Brexit changes to the Package Travel Regulations 2018
The Government has recently published a draft of the regulations which will make the necessary Brexit amendments to the Package Travel and Linked Travel Arrangements 2018 upon the UK's exit from the European Union (the "Brexit Regulations"). Please click here for a copy.
The main substantive changes are the following:
- The rules on mutual recognition of insolvency protection arrangements are being changed. Under existing rules, companies established in other Member States are permitted to use the insolvency protection schemes of their place of establishment to sell packages and linked travel arrangements to customers in the UK. Once the UK leaves the EU, this will no longer be possible. All companies selling packages and linked travel arrangements to customers in the UK, even if they are established in a Member State, will have to comply with the UK insolvency protection schemes. This will mean that all organisers of flight-inclusive packages sold in the UK will need to hold an ATOL. Similarly, organisers of non-flight packages and facilitators of linked travel arrangements sold in the UK will need to arrange bonding, insurance or a trust account in accordance with UK rules.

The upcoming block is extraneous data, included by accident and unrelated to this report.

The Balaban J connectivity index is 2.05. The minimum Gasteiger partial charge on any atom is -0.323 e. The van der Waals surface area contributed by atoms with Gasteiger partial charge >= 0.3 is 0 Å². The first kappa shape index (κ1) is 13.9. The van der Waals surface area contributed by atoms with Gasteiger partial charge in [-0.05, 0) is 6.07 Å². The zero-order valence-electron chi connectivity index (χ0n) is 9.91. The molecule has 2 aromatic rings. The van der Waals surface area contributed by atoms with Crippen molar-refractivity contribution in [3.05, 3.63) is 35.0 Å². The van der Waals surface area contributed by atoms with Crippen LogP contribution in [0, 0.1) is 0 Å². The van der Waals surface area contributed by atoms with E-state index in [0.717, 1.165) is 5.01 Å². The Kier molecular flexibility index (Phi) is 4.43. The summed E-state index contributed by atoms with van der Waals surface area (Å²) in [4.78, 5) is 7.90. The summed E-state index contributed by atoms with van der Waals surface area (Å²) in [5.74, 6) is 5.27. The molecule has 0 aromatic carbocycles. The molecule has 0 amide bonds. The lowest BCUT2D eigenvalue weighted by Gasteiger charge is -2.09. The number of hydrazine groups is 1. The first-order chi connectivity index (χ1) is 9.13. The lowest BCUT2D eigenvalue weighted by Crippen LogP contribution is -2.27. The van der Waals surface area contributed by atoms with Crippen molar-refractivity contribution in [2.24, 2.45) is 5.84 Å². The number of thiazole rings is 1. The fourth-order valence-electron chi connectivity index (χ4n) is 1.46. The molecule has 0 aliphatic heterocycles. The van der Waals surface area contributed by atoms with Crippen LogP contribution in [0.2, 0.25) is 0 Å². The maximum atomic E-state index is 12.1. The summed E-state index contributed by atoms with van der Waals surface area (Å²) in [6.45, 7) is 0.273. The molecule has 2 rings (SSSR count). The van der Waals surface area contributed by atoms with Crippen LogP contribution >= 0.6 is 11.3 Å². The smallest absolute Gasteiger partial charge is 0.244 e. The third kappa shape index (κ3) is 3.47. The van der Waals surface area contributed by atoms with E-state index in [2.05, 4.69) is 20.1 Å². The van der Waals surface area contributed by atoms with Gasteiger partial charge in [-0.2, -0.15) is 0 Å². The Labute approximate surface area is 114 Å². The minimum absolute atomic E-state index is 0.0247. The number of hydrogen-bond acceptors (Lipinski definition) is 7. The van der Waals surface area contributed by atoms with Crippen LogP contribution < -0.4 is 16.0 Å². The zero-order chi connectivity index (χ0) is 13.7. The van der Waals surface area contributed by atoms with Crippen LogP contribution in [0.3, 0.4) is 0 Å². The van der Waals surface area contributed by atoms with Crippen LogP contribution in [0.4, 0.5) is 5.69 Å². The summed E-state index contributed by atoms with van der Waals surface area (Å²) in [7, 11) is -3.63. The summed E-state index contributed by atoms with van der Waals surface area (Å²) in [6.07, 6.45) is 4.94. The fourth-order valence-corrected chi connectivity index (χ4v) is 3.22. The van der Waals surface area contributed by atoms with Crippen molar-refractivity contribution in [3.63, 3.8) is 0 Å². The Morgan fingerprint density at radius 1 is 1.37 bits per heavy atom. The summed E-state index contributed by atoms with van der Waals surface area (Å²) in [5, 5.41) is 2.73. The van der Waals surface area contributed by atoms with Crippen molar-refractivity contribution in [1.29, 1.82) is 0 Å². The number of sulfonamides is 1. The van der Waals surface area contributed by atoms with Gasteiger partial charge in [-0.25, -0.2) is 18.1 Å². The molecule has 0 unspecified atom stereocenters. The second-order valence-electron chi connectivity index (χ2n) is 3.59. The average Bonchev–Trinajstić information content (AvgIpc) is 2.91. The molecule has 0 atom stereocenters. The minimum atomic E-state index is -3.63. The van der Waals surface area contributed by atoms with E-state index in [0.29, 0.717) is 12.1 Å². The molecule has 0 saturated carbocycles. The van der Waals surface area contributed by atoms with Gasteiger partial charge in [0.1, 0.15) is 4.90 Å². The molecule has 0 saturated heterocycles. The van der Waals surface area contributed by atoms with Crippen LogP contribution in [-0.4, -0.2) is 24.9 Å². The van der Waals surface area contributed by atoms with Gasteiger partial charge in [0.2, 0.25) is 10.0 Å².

- The Brexit Regulations do not address the issue of UK-established companies selling packages, or facilitating linked travel arrangements, to consumers in other Member States. That will be a matter for those Member States, but one expects that the position adopted by the UK will be reciprocated in all other Member States. This is because the mutual recognition of insolvency protection rules set out in the Package Travel Directive 2015 only apply to Member States, and the UK will not be a Member State upon exit from the EU. Accordingly, UK companies will be obliged to take out insolvency protection in accordance with the rules of each Member State into which it sells packages or facilitates linked travel arrangements. For this reason, UK-established companies selling throughout the EU may wish to consider the merits of implementing some simplification measures, such as the creation of an EU establishment for EU sales.
- The current rules make UK-based retailers potentially liable for the packages of non-EEA organisers. In short, UK-based retailers are liable for the proper performance of the package, and for insolvency protection, unless the UK-based retailer can provide evidence that the non-EEA organiser complies with these duties. This rule is being expanded, so that UK-based retailers will also be liable in the same way for the packages of EEA organisers, unless the retailer can provide evidence that the EEA organiser complies with its duties.
- The rules on the identity of bond and insurance providers is also going to change. It will no longer be possible to use providers authorised in other Member States. Similarly, funds in trust accounts must be held in the UK and not in other Member States.
If you would like to discuss these changes further, then please do not hesitate to contact Rhys Griffiths.